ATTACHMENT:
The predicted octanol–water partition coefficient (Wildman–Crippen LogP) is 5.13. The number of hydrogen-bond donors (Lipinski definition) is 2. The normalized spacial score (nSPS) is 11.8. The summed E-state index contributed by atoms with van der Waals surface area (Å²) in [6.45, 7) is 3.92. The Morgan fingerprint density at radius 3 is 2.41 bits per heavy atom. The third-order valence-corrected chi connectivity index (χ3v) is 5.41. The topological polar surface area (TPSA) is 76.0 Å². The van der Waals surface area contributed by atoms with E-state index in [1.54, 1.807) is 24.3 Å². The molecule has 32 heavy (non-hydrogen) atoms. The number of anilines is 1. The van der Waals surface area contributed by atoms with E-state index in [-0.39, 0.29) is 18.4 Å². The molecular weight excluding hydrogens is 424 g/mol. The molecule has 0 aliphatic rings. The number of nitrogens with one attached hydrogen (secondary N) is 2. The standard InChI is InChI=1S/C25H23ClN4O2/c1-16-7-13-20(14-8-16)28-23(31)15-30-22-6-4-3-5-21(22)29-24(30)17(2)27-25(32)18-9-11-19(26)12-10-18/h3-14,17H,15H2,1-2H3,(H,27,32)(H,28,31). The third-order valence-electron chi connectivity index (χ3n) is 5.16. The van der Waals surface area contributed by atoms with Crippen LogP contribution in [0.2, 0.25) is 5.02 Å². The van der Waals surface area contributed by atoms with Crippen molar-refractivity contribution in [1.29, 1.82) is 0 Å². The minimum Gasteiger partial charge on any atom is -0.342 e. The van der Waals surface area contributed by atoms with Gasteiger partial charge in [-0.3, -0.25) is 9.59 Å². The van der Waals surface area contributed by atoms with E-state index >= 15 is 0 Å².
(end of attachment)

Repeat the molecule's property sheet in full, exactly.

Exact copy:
The predicted octanol–water partition coefficient (Wildman–Crippen LogP) is 5.13. The number of hydrogen-bond donors (Lipinski definition) is 2. The normalized spacial score (nSPS) is 11.8. The summed E-state index contributed by atoms with van der Waals surface area (Å²) in [6.45, 7) is 3.92. The Morgan fingerprint density at radius 3 is 2.41 bits per heavy atom. The third-order valence-corrected chi connectivity index (χ3v) is 5.41. The topological polar surface area (TPSA) is 76.0 Å². The van der Waals surface area contributed by atoms with E-state index in [1.54, 1.807) is 24.3 Å². The molecule has 32 heavy (non-hydrogen) atoms. The number of anilines is 1. The van der Waals surface area contributed by atoms with E-state index in [-0.39, 0.29) is 18.4 Å². The molecular weight excluding hydrogens is 424 g/mol. The molecule has 0 aliphatic rings. The number of nitrogens with one attached hydrogen (secondary N) is 2. The standard InChI is InChI=1S/C25H23ClN4O2/c1-16-7-13-20(14-8-16)28-23(31)15-30-22-6-4-3-5-21(22)29-24(30)17(2)27-25(32)18-9-11-19(26)12-10-18/h3-14,17H,15H2,1-2H3,(H,27,32)(H,28,31). The third-order valence-electron chi connectivity index (χ3n) is 5.16. The van der Waals surface area contributed by atoms with Crippen LogP contribution in [0.2, 0.25) is 5.02 Å². The van der Waals surface area contributed by atoms with Crippen molar-refractivity contribution in [1.29, 1.82) is 0 Å². The minimum Gasteiger partial charge on any atom is -0.342 e. The van der Waals surface area contributed by atoms with Gasteiger partial charge in [-0.3, -0.25) is 9.59 Å². The van der Waals surface area contributed by atoms with E-state index >= 15 is 0 Å².